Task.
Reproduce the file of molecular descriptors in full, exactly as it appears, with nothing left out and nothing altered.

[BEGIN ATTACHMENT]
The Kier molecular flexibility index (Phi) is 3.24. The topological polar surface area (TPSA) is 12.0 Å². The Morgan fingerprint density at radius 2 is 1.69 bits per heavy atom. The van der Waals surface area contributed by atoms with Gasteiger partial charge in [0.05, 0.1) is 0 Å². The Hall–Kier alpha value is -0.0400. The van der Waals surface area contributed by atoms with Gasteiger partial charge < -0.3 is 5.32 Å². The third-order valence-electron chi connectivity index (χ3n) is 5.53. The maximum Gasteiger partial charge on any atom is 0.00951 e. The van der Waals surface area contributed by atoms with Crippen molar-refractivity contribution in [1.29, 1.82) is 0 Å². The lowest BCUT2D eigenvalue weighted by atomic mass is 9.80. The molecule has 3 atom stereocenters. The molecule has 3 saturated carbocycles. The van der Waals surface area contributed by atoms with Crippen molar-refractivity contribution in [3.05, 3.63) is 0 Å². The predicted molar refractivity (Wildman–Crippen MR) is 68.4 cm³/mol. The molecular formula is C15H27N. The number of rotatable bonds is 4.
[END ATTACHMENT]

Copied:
The Kier molecular flexibility index (Phi) is 3.24. The topological polar surface area (TPSA) is 12.0 Å². The Morgan fingerprint density at radius 2 is 1.69 bits per heavy atom. The van der Waals surface area contributed by atoms with Gasteiger partial charge in [0.05, 0.1) is 0 Å². The Hall–Kier alpha value is -0.0400. The van der Waals surface area contributed by atoms with Gasteiger partial charge < -0.3 is 5.32 Å². The third-order valence-electron chi connectivity index (χ3n) is 5.53. The maximum Gasteiger partial charge on any atom is 0.00951 e. The van der Waals surface area contributed by atoms with Crippen molar-refractivity contribution in [1.29, 1.82) is 0 Å². The lowest BCUT2D eigenvalue weighted by atomic mass is 9.80. The molecule has 3 atom stereocenters. The molecule has 3 saturated carbocycles. The van der Waals surface area contributed by atoms with Crippen molar-refractivity contribution in [3.05, 3.63) is 0 Å². The predicted molar refractivity (Wildman–Crippen MR) is 68.4 cm³/mol. The molecular formula is C15H27N. The number of rotatable bonds is 4.